…where a brave and beautiful bunch gather every week to find out what comes out when we all spend five minutes writing on the same topic and then sharing ‘em over here.
“You want to wear purple?”
She grabs my finger and starts to drag me from the Keurig, down the darkened hallway and back to her room. The Ikea dresser drawers are pulled open and the rainbow of shirts now sit half in and out. Her sister snores softly from the nest of the bed they share, tangled in the cranberry and cream striped afghan my Grandmother had made decades ago. Continuing to sleep despite the overhead light and company.
Pulling the red canvas stool over to the drawers, I settle in for the conversation. At first glance I see no clean purple shirts to make this morning’s dressing go smoothly. Pulling the reds, yellows, gray and pinks out of the drawer I start to look more closely for a purple star, stripe or polka-dot to appease her before she dives into the dirty laundry pile for yesterday’s purple Wonder Woman shirt. Last year we would come together daily for this dance over yellow. It got to the point where as her birthday neared, Lovey and I scoured the internet for a pair of yellow sneakers. Something to support her still-learning-to-run-and-jump feet in the favored color that would keep all of our dispositions as equally sunny over the daily request as the color itself. Eventually we settled on pink sneakers with some striping. The best we could do.
Of course, then, they weren’t purple. As summertime rolled around the purple consignment sale Crocs became her daily ware and kept the mornings tantrum free. Until, the back strap broke. And we all cried just a little.
Pushing the shirt drawer closed I suggested we try for purple pants.
“Yeah! Pants. Purple.” reaching over my hands, she grabs the purple shorts on top. As I look up I try to remember what the fall forecast calls for. Here in the south, come October, our mornings are awfully chilly, but by afternoon the shorts would be fine.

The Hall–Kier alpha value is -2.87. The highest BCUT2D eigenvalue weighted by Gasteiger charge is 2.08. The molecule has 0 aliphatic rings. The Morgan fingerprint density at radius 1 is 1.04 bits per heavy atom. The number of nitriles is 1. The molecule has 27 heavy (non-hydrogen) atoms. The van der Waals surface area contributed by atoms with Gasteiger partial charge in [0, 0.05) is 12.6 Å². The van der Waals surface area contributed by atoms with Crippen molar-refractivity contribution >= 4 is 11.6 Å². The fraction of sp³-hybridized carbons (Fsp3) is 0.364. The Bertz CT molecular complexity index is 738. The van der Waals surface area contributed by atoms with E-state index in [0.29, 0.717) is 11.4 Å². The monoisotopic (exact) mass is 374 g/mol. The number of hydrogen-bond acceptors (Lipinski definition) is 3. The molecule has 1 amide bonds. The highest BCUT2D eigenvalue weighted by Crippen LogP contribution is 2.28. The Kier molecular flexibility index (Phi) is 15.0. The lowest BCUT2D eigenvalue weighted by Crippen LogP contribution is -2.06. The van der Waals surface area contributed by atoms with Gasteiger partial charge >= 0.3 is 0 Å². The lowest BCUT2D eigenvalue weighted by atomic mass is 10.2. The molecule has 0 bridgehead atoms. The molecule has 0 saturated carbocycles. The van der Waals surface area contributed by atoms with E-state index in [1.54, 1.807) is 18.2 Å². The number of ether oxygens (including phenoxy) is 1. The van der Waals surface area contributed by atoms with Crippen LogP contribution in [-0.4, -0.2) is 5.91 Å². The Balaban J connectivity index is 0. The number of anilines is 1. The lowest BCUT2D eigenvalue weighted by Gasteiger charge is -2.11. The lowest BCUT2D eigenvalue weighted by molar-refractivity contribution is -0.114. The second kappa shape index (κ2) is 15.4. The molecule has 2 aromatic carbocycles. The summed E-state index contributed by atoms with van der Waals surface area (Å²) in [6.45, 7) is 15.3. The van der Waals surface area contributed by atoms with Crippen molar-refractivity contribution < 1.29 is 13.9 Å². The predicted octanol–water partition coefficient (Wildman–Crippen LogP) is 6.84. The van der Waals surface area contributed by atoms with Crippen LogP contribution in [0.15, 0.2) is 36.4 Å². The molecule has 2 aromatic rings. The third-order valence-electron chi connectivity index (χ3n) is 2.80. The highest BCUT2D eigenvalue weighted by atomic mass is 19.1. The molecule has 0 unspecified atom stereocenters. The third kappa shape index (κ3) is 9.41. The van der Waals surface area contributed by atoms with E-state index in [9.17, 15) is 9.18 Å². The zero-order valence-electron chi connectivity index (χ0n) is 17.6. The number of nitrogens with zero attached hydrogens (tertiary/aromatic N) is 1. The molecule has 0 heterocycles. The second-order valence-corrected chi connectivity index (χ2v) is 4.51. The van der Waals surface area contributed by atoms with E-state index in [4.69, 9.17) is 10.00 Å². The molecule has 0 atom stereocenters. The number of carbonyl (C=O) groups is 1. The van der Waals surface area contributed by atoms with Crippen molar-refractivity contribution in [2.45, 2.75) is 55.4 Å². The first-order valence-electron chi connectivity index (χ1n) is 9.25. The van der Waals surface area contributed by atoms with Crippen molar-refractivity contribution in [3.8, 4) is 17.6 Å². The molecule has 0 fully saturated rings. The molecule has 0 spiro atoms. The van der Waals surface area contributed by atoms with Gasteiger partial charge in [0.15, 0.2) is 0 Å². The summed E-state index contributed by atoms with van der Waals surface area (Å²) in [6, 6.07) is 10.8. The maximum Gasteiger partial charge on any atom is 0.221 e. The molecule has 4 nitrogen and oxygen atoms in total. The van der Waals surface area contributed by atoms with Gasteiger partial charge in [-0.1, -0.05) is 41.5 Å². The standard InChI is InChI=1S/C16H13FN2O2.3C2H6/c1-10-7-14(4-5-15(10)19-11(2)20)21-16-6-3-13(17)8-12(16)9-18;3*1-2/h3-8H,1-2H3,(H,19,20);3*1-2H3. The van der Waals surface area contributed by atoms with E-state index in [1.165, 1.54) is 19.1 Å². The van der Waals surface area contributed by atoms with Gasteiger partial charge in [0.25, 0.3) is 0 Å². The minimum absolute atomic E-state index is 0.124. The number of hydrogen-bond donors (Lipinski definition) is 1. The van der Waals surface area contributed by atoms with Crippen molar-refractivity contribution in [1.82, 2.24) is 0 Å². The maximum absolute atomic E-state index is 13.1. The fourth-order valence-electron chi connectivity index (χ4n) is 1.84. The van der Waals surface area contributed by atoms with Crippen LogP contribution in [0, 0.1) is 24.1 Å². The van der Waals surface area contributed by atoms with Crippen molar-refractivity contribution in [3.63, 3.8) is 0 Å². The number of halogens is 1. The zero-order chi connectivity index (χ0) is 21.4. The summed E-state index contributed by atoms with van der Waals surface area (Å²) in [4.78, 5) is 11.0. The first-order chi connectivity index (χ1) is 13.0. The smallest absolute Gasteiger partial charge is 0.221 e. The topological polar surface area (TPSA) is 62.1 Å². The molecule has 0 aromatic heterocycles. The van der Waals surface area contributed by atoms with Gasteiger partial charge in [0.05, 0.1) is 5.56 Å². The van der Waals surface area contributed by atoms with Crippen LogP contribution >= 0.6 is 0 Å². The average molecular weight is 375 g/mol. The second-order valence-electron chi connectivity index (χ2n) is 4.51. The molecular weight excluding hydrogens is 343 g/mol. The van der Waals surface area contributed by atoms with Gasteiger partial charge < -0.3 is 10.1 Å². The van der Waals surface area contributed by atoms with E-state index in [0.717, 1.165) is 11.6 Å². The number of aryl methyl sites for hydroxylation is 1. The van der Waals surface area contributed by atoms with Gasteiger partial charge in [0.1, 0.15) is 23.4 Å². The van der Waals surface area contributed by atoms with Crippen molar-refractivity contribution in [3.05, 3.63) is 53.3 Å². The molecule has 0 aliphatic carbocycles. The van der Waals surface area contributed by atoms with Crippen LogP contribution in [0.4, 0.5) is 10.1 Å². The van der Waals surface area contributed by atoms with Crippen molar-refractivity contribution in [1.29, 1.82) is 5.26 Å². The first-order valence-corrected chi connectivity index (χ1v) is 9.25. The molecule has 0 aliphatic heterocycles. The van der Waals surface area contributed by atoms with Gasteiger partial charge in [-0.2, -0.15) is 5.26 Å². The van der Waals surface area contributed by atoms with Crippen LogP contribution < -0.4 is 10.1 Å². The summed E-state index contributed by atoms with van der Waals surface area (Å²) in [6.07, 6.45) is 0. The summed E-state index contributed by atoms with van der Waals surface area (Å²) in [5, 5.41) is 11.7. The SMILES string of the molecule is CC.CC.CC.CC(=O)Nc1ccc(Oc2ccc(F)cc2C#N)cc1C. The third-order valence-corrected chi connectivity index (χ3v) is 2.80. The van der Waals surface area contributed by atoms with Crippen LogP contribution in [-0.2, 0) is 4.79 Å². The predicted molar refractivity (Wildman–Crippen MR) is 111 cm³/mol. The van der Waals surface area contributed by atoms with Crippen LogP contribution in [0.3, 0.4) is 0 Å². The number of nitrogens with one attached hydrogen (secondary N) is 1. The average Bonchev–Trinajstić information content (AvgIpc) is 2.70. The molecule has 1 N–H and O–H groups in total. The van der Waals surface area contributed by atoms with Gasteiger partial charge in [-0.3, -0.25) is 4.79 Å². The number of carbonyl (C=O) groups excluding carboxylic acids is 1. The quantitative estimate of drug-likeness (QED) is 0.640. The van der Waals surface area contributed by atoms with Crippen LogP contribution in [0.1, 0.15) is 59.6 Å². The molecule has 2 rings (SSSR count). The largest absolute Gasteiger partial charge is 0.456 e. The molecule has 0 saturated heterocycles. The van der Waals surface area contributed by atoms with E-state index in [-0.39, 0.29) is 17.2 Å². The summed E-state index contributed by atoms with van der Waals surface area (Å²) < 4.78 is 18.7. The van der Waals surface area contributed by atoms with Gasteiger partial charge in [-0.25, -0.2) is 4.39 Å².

As I lean down to stretch them wide for her to slip them on, her still tiny starfish hands press into my shoulders and her forehead bumps up against mine. “Momma. My Momma.” She pauses to wriggle her way into my lap, forgetting the shorts and the pressed time of a weekday morning. This time I stop and pull her up just as Zuzu starts to yawn and stretch.
“Rise and shine, and give God your glory-glory…” The childhood song rises up from my memory and throat with Zuzu’s strawberry blonde head as she crawls out of bed and presses herself grumpily into our circle. The Quail realizes we’ve shifted onto her purple shorts and starts to protest. Zuzu grunting, presses in between the Quail and I harder. Separating them, and myself from my temper; I hug Zuzu and ask what color she wants to wear today. She says it’s too early and she thinks she should just stay home. I agree it is early, but that tomorrow is a home day, today is a spelling test. Surprisingly this redirects her into chatter of her new reading group, the field trip pictures Ms. Jensen showed on the pro-board, last Friday’s flu shots and a pair of striped shorts. The Quail flings her yellow nightgown on the pile of laundry in the hall and runs to the kitchen…
”Dada. Bite-bites. No Momma.”
Zuzu runs to the living room avoiding my instructions to start brushing her hair and I pick up the scraps of laundry along with myself and head out into the day.